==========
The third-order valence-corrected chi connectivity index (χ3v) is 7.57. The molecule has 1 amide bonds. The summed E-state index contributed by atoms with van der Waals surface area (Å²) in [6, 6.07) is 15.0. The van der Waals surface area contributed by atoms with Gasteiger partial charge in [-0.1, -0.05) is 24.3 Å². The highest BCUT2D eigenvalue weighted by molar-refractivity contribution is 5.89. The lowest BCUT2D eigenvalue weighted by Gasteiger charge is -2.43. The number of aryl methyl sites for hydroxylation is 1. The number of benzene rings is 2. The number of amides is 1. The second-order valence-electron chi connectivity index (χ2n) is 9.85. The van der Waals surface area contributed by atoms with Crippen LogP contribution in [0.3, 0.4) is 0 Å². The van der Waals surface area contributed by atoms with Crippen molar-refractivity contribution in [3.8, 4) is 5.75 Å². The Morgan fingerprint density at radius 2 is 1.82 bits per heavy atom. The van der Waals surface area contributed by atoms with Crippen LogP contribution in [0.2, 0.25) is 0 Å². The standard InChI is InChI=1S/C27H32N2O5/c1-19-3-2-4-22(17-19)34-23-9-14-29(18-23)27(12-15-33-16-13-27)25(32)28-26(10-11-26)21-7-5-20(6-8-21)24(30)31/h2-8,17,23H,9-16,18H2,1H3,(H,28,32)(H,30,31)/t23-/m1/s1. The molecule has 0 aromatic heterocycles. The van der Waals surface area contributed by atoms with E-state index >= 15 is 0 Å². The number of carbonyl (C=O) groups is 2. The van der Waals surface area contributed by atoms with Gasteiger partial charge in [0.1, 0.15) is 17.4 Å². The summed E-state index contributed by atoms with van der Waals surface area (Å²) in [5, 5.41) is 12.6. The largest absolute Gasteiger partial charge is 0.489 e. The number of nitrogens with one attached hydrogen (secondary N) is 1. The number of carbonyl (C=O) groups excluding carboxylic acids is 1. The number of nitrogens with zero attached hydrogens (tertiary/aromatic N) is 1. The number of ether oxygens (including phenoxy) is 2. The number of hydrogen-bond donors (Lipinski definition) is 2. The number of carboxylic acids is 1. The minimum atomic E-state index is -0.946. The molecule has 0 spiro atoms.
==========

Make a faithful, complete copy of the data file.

The third-order valence-corrected chi connectivity index (χ3v) is 7.57. The molecule has 1 amide bonds. The summed E-state index contributed by atoms with van der Waals surface area (Å²) in [6, 6.07) is 15.0. The van der Waals surface area contributed by atoms with Gasteiger partial charge in [-0.1, -0.05) is 24.3 Å². The highest BCUT2D eigenvalue weighted by molar-refractivity contribution is 5.89. The lowest BCUT2D eigenvalue weighted by Gasteiger charge is -2.43. The number of aryl methyl sites for hydroxylation is 1. The number of benzene rings is 2. The number of amides is 1. The second-order valence-electron chi connectivity index (χ2n) is 9.85. The van der Waals surface area contributed by atoms with Crippen LogP contribution in [0.3, 0.4) is 0 Å². The van der Waals surface area contributed by atoms with Crippen molar-refractivity contribution in [3.8, 4) is 5.75 Å². The Morgan fingerprint density at radius 2 is 1.82 bits per heavy atom. The van der Waals surface area contributed by atoms with Crippen LogP contribution in [0.2, 0.25) is 0 Å². The standard InChI is InChI=1S/C27H32N2O5/c1-19-3-2-4-22(17-19)34-23-9-14-29(18-23)27(12-15-33-16-13-27)25(32)28-26(10-11-26)21-7-5-20(6-8-21)24(30)31/h2-8,17,23H,9-16,18H2,1H3,(H,28,32)(H,30,31)/t23-/m1/s1. The molecule has 0 aromatic heterocycles. The van der Waals surface area contributed by atoms with E-state index >= 15 is 0 Å². The number of carbonyl (C=O) groups is 2. The van der Waals surface area contributed by atoms with Gasteiger partial charge in [0.1, 0.15) is 17.4 Å². The summed E-state index contributed by atoms with van der Waals surface area (Å²) in [5, 5.41) is 12.6. The largest absolute Gasteiger partial charge is 0.489 e. The number of nitrogens with one attached hydrogen (secondary N) is 1. The number of carbonyl (C=O) groups excluding carboxylic acids is 1. The number of nitrogens with zero attached hydrogens (tertiary/aromatic N) is 1. The number of ether oxygens (including phenoxy) is 2. The number of hydrogen-bond donors (Lipinski definition) is 2. The number of carboxylic acids is 1. The minimum atomic E-state index is -0.946. The molecule has 0 spiro atoms.